Initiated by the Development Co-operation and the Environment Directorates in 2002, this joint project explores possible synergies as well as trade-offs in "mainstreaming" climate change responses in development co-operation projects, development plans and activities. The focus is on links between climate change, natural resource management and economic development plans in developing countries.
Stocktaking of Progress on Integrating Adaptation to Climate Change into Development Co-operation Activities (Sep 2007)
Factoring climate concerns into development projects is a pressing need for aid recipients and a sound strategy for international donors. This report surveys 26 bilateral and 10 multilateral donors to track trends and highlight innovative approaches used by them to incorporate climate risks into their activities. The report concludes that international donors have made significant progress in recognizing the importance of climate risks in their development co-operation policies. Translating such concerns into operational practices, however, remains a difficult challenge.
The paper outlines key issues for investigation in the project and sets out a scope and approach for the case studies. A three-tier framework is proposed for each of the case studies that examines:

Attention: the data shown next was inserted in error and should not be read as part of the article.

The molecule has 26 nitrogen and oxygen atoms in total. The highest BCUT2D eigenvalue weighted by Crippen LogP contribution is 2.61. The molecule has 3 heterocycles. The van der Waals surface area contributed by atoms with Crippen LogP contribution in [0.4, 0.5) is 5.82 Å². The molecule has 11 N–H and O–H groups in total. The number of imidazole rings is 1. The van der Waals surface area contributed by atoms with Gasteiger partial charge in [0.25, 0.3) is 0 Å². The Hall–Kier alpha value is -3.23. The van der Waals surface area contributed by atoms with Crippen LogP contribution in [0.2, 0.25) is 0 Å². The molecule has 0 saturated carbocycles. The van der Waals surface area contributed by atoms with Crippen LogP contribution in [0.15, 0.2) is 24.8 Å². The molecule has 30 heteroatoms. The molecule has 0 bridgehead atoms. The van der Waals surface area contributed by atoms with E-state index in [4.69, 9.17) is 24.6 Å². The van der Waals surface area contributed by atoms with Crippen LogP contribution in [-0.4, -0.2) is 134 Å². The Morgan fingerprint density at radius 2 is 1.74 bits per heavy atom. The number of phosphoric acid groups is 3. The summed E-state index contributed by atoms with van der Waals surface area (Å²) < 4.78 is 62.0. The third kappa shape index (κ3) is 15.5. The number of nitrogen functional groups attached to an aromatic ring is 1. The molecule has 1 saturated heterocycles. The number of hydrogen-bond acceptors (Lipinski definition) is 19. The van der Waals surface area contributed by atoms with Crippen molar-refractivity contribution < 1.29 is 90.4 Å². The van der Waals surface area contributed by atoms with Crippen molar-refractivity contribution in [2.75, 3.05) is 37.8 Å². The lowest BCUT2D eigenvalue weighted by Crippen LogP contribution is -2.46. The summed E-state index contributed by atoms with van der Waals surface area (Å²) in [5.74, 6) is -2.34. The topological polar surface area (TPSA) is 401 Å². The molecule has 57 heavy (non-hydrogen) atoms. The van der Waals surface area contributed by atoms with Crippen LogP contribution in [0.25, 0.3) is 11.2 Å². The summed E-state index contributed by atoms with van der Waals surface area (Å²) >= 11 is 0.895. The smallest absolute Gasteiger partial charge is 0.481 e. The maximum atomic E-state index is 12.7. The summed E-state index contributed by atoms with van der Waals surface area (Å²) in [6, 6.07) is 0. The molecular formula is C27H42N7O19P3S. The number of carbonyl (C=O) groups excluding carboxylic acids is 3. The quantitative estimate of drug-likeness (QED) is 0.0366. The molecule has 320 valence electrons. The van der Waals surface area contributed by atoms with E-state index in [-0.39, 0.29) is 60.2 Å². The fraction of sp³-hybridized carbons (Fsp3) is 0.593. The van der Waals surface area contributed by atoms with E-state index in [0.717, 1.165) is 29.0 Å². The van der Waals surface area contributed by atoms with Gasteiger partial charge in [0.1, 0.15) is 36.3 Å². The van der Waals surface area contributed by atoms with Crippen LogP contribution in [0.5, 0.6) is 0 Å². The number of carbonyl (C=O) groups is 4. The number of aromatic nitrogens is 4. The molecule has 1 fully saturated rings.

(i) the national demographic and economic context, as well as key climate change impacts and vulnerabilities;
(ii) connections between climate change, national economic development plans and development assistance portfolios;
(iii) in-depth thematic or project level analyses that explore linkages between climate change adaptation and natural resource management through specific themes such as coastal zone, watershed, land use and forest management activities.
In the area of land use and forest management, the analyses could also cover costs and benefits of integrating mitigation measures such as carbon sequestration in development planning.
This informal expert meeting, held 13-14 March in Paris, combined experts from both the climate policy (largely adaptation experts) and the development policy communities. Participants from developing and developed countries, and from relevant inter-governmental organisations, covered a range of questions, including the value-added of OECD contributions on development and climate; adaptation financing issues; scope, structure and criteria for possible case studies.
Further inquiries about ongoing work in the OECD on development and climate change may be directed to: